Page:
Keyhole surgery for gallstones (laparoscopic cholecystectomy)

This procedure is performed under general anaesthetic either as a day-case procedure or with one night’s stay in hospital. During the operation, the surgeon introduces a camera into the abdominal cavity and via three further small cuts, dissects the gallbladder from the liver using long thin surgical instruments. The pipe connecting the gallbladder to the bile duct (a pipe leading from the liver to the intestine) is located, clipped and then cut (see diagrams). The small artery that takes blood the gallbladder is dealt with in the same fashion. The gallbladder containing the stones is then peeled off the liver and removed via one of the small cuts. The incisions are then closed with dissolving stitches and covered with dressings.

Recovery from keyhole surgery

Patients undergoing keyhole removal of the gallbladder usually require painkillers for the first 5-7 days after surgery but recovery is usually rapid thereafter and by 2 weeks, most normal daily activities are possible including driving. By 4 weeks, most patients are back to normal.

Complications

Keyhole gallbladder surgery is very safe in the vast majority of patients and only occasionally is it associated with problems or complications.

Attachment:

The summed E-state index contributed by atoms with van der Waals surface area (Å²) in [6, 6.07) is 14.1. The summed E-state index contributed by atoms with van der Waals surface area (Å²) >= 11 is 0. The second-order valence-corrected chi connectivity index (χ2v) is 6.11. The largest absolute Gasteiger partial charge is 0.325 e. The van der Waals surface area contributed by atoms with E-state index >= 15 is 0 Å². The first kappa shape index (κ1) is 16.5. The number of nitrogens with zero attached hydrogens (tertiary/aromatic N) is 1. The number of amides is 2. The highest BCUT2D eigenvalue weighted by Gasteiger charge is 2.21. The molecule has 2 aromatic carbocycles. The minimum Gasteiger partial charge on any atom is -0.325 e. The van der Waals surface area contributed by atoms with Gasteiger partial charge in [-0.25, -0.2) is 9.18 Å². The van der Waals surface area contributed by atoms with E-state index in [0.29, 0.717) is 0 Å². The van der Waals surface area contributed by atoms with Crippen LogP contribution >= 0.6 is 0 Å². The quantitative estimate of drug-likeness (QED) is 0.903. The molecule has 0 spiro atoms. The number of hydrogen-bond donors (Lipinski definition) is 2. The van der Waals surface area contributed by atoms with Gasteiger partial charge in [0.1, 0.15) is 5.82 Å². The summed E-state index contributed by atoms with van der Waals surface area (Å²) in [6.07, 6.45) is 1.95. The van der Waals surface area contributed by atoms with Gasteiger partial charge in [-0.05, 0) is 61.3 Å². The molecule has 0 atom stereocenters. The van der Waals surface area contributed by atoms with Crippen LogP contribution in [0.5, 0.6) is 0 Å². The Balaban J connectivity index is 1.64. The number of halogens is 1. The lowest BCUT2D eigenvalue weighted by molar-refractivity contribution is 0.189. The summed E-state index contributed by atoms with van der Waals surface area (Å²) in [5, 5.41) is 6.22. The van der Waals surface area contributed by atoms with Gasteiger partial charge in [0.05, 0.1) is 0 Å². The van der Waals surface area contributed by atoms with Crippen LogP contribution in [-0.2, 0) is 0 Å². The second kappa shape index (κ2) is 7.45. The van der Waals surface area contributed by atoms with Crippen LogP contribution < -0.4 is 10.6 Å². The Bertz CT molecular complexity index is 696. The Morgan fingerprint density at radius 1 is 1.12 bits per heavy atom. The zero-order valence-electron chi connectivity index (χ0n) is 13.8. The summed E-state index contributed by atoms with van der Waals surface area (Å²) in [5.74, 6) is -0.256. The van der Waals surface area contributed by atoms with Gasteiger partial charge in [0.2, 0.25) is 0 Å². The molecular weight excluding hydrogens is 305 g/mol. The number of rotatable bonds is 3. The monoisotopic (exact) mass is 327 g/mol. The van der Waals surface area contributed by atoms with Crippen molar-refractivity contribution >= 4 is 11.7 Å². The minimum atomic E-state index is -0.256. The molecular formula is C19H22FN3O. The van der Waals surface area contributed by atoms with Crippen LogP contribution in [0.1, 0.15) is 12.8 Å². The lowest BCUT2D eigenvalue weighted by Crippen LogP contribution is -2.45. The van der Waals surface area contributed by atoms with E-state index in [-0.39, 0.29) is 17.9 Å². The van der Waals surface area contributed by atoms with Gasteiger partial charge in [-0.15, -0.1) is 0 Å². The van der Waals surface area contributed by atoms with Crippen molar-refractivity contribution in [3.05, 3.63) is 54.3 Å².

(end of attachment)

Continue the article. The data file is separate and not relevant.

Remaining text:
Scars: These usually heal well but occasionally infection occurs at the belly button. This usually settles with antibiotics.

Conversion to open surgery: Sometimes it is not possible to successfully perform the surgery with the keyhole method. In this scenario, the surgeon will switch to standard open operation (an incision sloping under the ribs on the right of the abdomen). The risk of this in my hands is around 2%.

Bowel or blood vessel Injury: This may occur with keyhole surgery but the risk is very small risk (1 in 200). The structures at risk include the intestines and blood vessels near the liver, and open surgery may be required to rectify these problems.

Bile leakage or bile duct injury: Leakage of bile may occur if the metal clips on the gallbladder duct come off post-operatively. This may occur if there is increased pressure in the bile duct due to an undiagnosed gallstone causing a blockage. Bile leak may cause pain, abdominal swelling or nausea and vomiting and may require further surgery and a special endoscopy (ERCP) to correct it. The risk is <5%. Injury to the bile duct is much less common (around 0.3%) and is usually seen at the time of surgery. It often requires an open operation to repair the problem. Fortunately with careful dissection and experience, the problem is very infrequent.